There was really nothing to be done about it, I figure. Most of us outlive our reporting structures, and that's no reason not to love them when they're with you. Still, it's hard. I can look at old documentation to bring him back into my mind's eye for a while. But I already feel him slipping away into corporate memory, which, as you well know, is brutally brief. To the business mind, breakfast was last year. Today is almost yesterday. Pretty soon I know I'll have a new reporting structure. And I'll love that one too. It's hard not to once you've got one, no matter how ugly it turns out to be, or how badly it behaves.

Even so, this one was something special. I know that. For a brief time, I was lucky to share my life with a reporting structure of particular distinction, power, and beauty. I don't guess I'll have another chance to say it, so I'll do so now: Guys, I know we'll always be pals. I hope we'll always be real friends too. And if there's any reality at all to the dreams and fantasies by which we operate in this ersatz family we call business, I hope we will, on some very specious level, always be brothers. We had fun. We built value. When we think back on this chapter of our lives, may we always be aware of some very special buzz that still resonates inside us. It's been great, in other words. May the road rise up to meet you, and may your new reporting structures be as kind to you as our old one was to us. Be good. But not too good.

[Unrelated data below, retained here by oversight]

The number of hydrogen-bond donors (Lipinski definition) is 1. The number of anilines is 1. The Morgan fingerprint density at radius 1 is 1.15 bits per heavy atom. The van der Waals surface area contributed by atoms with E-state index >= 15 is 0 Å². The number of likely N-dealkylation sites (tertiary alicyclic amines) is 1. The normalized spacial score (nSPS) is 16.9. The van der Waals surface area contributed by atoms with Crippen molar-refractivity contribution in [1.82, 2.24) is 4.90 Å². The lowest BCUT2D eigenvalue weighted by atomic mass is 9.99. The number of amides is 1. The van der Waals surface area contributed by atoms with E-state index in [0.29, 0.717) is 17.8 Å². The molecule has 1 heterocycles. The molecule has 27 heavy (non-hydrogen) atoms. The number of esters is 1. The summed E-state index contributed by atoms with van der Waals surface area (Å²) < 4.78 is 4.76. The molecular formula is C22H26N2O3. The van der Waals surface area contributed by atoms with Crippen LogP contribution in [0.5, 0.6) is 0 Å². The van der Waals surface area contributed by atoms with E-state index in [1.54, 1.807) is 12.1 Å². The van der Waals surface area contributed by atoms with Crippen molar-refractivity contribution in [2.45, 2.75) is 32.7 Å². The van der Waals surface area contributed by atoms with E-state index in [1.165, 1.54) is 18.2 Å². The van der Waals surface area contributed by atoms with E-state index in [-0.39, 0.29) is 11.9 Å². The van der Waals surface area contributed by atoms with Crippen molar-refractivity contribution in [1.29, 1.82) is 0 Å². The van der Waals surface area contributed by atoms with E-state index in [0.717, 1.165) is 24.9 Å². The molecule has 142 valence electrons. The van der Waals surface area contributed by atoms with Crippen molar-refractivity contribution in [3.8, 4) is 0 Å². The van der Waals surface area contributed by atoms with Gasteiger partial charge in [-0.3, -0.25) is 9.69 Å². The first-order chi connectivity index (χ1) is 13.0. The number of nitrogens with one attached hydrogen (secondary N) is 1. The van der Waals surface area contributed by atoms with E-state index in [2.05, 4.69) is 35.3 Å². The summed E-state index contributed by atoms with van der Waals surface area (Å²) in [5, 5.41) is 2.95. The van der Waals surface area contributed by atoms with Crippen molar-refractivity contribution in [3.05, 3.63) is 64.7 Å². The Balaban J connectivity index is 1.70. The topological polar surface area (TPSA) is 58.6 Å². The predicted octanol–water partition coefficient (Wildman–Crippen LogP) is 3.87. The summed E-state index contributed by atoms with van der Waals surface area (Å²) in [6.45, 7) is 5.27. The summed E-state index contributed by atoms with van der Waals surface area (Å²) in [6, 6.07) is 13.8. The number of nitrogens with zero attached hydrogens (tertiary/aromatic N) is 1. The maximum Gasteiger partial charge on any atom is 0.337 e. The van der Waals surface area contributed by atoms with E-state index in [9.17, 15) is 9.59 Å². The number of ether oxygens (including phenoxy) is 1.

See ya round the ranch, fellas.

By day, Stanley Bing is a real executive at a real FORTUNE 500 company he'd rather not name.